A synodal Church can be brought to life only if the culture of deference is put to rest
One of the major cultural shifts in Western society in the 20th Century has been the decline – in many places, the disappearance – of the culture of deference.
Many reasons have been advanced for this shift in how people relate in society, but all are agreed that it has occurred.
What is a culture of deference?
Deference can be seen in the notion that one would greet another, not as an equal in status and dignity, but as someone who is deemed superior to oneself.
Deference assumes someone inherently deserves respect. It assumes that you acknowledge the other’s authority, superiority, or worth as radically different to your own.
In those countries that are still monarchies, there is still an in-built system of deference. This deference is based on just who the person is: people are not born equal – and so one must bow, curtsy or salute that person whose status is greater than yours.
More widely, there was the deference that went with positions of authority. People offered respect to police and army officers. (In some countries there was and still is a cult of honoring the army.) They offered deference to the civic officials, to medical experts, to teachers, and – of course – to the clergy.
The basic idea is that certain people were somehow “more” than the rest and should be given the first word. They should be heard with respect (i.e. not contradicted), and given the last word, as well.
The new situation
Anyone who has been in hospital or a classroom recently knows that that the culture of deference is dead. People do not want to be “spoken down to”. They want to be informed and allowed to make their own decisions. The age of the professor-is-god is over!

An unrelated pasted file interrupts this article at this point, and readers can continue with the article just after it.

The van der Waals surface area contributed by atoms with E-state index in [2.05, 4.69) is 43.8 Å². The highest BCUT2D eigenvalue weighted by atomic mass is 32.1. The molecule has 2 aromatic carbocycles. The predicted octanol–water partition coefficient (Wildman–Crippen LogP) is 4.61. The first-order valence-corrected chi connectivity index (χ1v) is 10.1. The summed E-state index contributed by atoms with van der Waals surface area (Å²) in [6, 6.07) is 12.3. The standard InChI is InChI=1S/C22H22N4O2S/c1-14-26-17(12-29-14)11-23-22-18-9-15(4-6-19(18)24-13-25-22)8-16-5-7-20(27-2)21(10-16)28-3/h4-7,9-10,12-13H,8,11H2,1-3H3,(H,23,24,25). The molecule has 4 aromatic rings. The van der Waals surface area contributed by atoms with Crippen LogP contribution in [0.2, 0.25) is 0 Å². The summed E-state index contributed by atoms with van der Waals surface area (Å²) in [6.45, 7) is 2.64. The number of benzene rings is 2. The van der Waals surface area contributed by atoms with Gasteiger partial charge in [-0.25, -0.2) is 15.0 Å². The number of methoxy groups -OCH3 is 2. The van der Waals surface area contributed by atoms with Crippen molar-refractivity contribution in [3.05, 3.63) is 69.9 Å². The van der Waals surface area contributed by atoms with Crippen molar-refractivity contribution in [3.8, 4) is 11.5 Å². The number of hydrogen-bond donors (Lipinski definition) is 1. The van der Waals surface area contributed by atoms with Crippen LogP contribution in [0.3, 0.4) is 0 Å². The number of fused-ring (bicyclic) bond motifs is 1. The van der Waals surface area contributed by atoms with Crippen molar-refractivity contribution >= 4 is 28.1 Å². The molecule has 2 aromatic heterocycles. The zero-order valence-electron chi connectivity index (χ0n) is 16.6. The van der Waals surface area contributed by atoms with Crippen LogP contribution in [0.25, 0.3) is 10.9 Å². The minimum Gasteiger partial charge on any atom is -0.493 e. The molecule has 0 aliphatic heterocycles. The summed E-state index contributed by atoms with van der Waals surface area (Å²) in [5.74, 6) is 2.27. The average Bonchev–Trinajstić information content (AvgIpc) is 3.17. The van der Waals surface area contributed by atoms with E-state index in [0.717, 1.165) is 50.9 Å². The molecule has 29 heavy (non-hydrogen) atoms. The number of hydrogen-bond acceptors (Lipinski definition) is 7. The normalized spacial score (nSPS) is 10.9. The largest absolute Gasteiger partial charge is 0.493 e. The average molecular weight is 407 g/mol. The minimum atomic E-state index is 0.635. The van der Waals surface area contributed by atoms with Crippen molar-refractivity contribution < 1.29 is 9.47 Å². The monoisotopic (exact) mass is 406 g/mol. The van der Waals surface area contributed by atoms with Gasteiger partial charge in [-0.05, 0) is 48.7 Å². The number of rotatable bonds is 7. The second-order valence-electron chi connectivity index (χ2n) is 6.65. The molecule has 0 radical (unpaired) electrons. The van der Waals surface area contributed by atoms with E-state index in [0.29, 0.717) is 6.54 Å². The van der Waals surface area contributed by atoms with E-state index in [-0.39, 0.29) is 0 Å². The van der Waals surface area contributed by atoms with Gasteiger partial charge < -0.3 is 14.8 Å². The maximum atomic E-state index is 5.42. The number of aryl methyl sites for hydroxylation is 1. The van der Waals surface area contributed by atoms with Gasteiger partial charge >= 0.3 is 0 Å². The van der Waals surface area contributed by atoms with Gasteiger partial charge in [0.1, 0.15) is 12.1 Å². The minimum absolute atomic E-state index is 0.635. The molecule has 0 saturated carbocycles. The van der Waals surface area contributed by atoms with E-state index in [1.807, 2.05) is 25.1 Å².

Moreover, those who used to be on a pedestal have been shown to be no different – and sometimes much worse – that the rest of us.
There was even the deference that came from money. We have all seen just how quickly a concierge or a receptionist in a hotel would respond to the needs of VIPs – and we find it insulting.
In the developed world, the age of automatic deference is over. And when we see people who imagine they merit such deference we react with a deep sense that we are all equal as humans and should just be treated with equal care and respect.
The Church situation
Deference has been feature of Christian life at least since the time of the Synod of Elvira (306 AD) when Christian ministers began to claim the special privileges that Roman culture granted to the pagan priesthoods (sacerdotia), such as the flamines and the pontifices.
(Note that this occurred before Constantine’s Edict of Toleration in 311 AD.)
Indeed, very soon these titles were adopted by Christian ministers. They called themselves sacerdotes (and justified this by an unfounded appeal to the Old Testament) and pontifices.
We still call the book of ceremonies used by bishops the “Pontifical” and refer to the Bishop of Rome as the “Supreme Pontiff”.
Along with the titles went the uniforms — the heel-length gown (vesta talaris) that (usually called a soutane or cassock in English) is still used by those ministers who like being clerics.
The use of purple – look at the trimming on the soutanes of monsignori and bishops – and the use of the title “reverend” (literally: O revered one) also comes from this ancient imperial culture of deference.
More importantly than the kit, is the attitude that being the subject of deference brings. It assumes that the revered one can speak first, is not challenged as to what he says, and then has the last word.